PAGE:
Good news!!

Good news

Four years post diagnosis, there are times when I almost forget that I have an incurable cancer. It’s no longer the first thing I think of when I wake up every morning and I’m sure there are days when it doesn’t even cross my mind.

Then there are days like today; days when it jumps to the forefront again. This morning started with CT scans of my head, neck, chest, and abdomen. Several hours later, we sat down with my doctor to discuss the results. I had no reason to anticipate bad news, but we’re fully aware that at any time the treatment could stop working. New growths could appear or tumours that have shrunk could start growing again. Someday, we probably will receive that kind of news, but not today!

Today, my doctor called me a “poster child” for the PRRT treatment protocol that I’ve been on since September 2014. He’s as delighted as we are with how well it’s been working for me. The largest tumour on my liver is noticeably smaller today than it was six months ago. The other remaining tumours appear unchanged and there are no new growths!

Quality of life is an important factor in cancer treatment and Dr. MacEwan is always delighted to hear that mine continues to be superb. It’s only days like this one that remind me that I have cancer! The rest of the time I’m busy living life to the fullest and with utmost gratitude to my amazing medical team, my many faithful praying friends, and the God who promised to take care of me on this journey.

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Wink!

It’s Wink Day again today, a day set aside by the Canadian beauty industry to bring awareness to the appearance-related effects of cancer. For over 20 years, the industry has helped tens of thousands of Canadian women undergoing cancer treatment look and feel like themselves again with programs such as Look Good Feel Better and FacingCancer.ca.

Last year and the year before on Wink Day, women were encouraged to post pictures and videos of themselves wearing blue eyeshadow (with the hashtag #winkday) as a way of raising awareness of the Cancer Blues. The Cancer Blues is a term used to describe the emotional distress caused by cancer and its treatment, an often ignored consequence of the disease that can seriously affect a person’s ability to fight and thrive through the ordeal. On both of those occasions, I happened to be in Calgary visiting my daughter, so we both took part.

This year they’ve dropped the blue eyeshadow and are simply asking women to post pictures of themselves winking and share who it is that they’re winking for. It could be a family member, friend or acquaintance; anyone who is experiencing the effects of cancer treatment. I decided to wink for neuroendocrine tumour (NETS) patients worldwide. Since the zebra is our symbol, here’s my attempt at a zebra wink!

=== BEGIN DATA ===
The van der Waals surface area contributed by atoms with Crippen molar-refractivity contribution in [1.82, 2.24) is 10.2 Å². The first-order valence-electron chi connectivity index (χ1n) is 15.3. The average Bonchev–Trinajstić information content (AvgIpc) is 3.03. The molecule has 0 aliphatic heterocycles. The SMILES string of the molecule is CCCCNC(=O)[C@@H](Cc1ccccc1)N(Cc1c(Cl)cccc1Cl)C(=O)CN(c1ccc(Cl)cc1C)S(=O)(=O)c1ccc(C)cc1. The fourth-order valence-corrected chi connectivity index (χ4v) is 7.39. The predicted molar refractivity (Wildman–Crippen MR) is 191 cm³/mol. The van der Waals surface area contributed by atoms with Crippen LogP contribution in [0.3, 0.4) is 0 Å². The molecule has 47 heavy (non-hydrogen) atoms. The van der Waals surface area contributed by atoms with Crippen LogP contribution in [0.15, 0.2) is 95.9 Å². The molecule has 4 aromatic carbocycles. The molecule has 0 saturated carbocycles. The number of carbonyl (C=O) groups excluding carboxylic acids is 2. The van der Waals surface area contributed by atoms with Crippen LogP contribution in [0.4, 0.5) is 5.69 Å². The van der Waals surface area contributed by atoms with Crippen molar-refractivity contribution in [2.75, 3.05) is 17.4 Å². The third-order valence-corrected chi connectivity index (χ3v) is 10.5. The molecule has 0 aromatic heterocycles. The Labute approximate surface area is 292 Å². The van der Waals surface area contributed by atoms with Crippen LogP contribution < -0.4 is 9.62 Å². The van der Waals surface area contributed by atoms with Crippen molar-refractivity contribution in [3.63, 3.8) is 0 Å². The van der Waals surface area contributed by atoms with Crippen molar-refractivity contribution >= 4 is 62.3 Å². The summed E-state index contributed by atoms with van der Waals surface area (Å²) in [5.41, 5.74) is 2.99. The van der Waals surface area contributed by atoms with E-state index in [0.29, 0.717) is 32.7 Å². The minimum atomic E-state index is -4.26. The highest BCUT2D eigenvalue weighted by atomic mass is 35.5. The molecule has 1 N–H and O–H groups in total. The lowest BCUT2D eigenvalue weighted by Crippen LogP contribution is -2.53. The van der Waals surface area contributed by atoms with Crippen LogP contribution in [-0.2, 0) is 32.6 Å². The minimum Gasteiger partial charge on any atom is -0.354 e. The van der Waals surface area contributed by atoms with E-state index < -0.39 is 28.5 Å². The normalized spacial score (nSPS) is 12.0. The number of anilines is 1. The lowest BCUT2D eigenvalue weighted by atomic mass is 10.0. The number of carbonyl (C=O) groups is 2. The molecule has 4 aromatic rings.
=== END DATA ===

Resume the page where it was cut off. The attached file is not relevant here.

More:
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The dots keep disappearing!

My life is broken into 6 month, 3 month, and 28 day units with a treatment every 6 months, a scan every 3 months, and an injection every 28 days. Last Tuesday, was treatment day followed by a scan early the next morning. I usually get the results right away, but this time the doctor wasn’t going to be in until later in the day and because no one was expecting anything worrisome, it was suggested that I not wait around to talk with him. Instead, I got the results over the phone today and they were definitely worth waiting for!

Six months ago, we heard the good news that one of the five tumours that I had at diagnosis was no longer showing up on the scan. There were only four black dots instead of five. This time, apparently there are only three! Another one seems to have disappeared! The primary (original) tumour in my colon as well as one of the three on my liver are no longer visible! That doesn’t necessarily mean that they’re gone. They could be, but what we do know for sure is that, at the very least, they’re so dead that they are no longer absorbing any of the radioactive substance that I’m treated with! In addition, two of the remaining three tumours are smaller than they were 6 months ago! That’s a lot of exclamation marks, but that’s a lot of good news!

My cancer is still considered incurable but when we spoke with the doctor prior to Tuesday’s treatment, he did tell us that people who get as far as I have (8 treatments) with this kind of success seem to have a very good chance of living a quality life for a long time. That’s a pretty vague prognosis, but it’s about the best they can say at this point and it’s good enough for me. It’s called hope; a lot more hope than I had a couple of years ago!

I would be remiss not to mention that though I have utmost appreciation for the medical advances that have brought us to this point and for those who are involved in providing my care, I also serve a miracle working God “who is able to do immeasurably more than all we ask or imagine” and I give him full credit and glory for today’s good news! (Ephesians 3:20)

Fighting the third enemy

On February 7, shortly before our trip to Mexico, I had routine PET and CT scans to check on my neuroendocrine tumours (NETS). Diagnosed in September 2013, they are Enemy #1. NETS is a little known, slow growing cancer that’s usually considered incurable. Fortunately, in my case, treatment has been successful in shrinking the tumours and controlling the symptoms related to the hormones that they produce. For the most part, I feel 100% healthy and I’m able to lead a normal life.

Enemy #2 was a second completely unrelated cancer discovered in one of my salivary glands in March 2014. After seven hours of surgery and six weeks of radiation it was gone.

So what is Enemy #3?

Fear is not usually part of my vocabulary. I’ve placed my life in the hands of the creator of the universe and I trust Him completely. For the most part, I’ve held onto His promises to take care of me and I’ve experienced great peace, but there is an adversary who does his best to shake that confidence. He, or at least the anxiety that he instills, is Enemy #3.

Anxiety often begins as a little thing, but it feeds on itself. That’s what happened to me over the past couple of months and by this morning, when the phone finally rang to give me the results of last month’s scans, I was approaching a full-blown case of scanxiety.